My wife and I don't invest in mutual funds. It would have been very difficult for us to build wealth if we did.
 

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You may want to do some research on Francis Chou - he recently gave back all the management fees charged on one of his funds since inception since it has a negative return over a few years. Not the first time he's rebated fees, and he's a well respected deep value manager. More importantly, he is truly different from the herd.
Unfortunately, these funds are not available to just anyone. You need a minimum investment of $10,000 and to be an accredited investor as defined by the OSC, meaning you need to have a net worth of $1 million and annual income of $200,000.
 

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Spoke too soon. The above link is about financial advisors (April 12 broadcast I think). The program last night was about the mutual fund industry. There does not seem to be anything on their site. Hopefully it will be uploaded in the next few days.
 

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Unfortunately, these funds are not available to just anyone. You need a minimum investment of $10,000 and to be an accredited investor as defined by the OSC, meaning you need to have a net worth of $1 million and annual income of $200,000.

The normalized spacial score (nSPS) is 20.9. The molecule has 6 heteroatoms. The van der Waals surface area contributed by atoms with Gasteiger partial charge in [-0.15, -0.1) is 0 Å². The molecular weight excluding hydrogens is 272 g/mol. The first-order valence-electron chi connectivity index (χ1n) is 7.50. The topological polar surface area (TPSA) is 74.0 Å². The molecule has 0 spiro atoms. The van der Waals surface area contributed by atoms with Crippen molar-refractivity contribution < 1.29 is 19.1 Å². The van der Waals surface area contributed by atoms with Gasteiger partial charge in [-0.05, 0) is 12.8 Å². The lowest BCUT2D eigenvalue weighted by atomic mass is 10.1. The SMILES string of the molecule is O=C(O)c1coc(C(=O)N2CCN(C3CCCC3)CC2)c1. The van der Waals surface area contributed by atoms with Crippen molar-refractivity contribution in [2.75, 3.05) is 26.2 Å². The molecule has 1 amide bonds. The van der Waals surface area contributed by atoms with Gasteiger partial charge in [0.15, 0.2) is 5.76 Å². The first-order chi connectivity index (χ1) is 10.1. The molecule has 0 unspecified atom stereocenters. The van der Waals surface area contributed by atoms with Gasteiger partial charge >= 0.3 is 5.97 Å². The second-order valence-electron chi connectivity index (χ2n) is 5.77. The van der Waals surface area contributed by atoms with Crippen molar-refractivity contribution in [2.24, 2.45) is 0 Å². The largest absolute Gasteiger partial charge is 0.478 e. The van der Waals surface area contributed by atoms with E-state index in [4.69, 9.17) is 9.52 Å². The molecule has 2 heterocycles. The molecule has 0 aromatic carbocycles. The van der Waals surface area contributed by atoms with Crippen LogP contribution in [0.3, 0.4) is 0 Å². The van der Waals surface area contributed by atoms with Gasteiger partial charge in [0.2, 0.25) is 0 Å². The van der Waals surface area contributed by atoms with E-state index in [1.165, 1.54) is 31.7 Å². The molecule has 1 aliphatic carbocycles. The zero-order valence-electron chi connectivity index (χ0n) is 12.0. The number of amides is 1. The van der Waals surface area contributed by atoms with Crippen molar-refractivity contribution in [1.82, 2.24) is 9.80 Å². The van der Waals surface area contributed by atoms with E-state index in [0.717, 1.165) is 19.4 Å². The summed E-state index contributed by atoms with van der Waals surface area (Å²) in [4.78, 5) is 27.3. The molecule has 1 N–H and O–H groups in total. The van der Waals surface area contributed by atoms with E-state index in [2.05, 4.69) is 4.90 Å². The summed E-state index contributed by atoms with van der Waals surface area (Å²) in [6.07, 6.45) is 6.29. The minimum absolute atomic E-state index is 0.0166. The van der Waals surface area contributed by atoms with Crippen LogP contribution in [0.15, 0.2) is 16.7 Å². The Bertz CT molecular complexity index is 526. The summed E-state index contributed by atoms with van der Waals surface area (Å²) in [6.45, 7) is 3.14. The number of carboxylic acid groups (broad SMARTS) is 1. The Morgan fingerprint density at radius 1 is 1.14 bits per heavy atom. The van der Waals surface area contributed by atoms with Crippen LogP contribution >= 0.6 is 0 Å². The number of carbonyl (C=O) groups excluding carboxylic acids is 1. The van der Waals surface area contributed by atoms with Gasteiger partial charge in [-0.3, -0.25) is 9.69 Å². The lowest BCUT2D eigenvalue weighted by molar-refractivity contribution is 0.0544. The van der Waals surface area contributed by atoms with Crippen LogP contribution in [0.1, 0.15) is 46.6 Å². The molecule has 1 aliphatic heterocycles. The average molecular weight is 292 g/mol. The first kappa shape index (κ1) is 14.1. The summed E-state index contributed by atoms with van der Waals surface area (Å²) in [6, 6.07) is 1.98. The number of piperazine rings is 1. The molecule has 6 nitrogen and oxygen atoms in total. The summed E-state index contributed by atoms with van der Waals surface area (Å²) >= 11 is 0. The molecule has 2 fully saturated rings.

You do not need to be an accredited investor to buy Chou's funds, but you are correct about the $10,000 minimum. PACs are also available.
 

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Anyone see the CBC report last night excoriating both the Canadian mutual fund industry and brokerages? It trotted out the usual consumer advocates and I can't imagine the financial services industry was thrilled about it, least of all mutual fund companies.
I heard this Jon (Hi, by the way). It's all a great concern to me as my husband is already plowing our retirement savings (over half depleted during the recent—and possibly ongoing—fiasco) back into mutuals. He is encouraging me to do the same but I will do this only on a $10,000 a month for seven months basis. I want to get back into the market but wish I could do so with some confidence. Is this averaging out a good idea do you think? I'm in PHN Canadian Equities. They have done pretty well since early spring (better than the 1.25% or so I'm currently getting from ING).

Rosina
Fifties Schmifties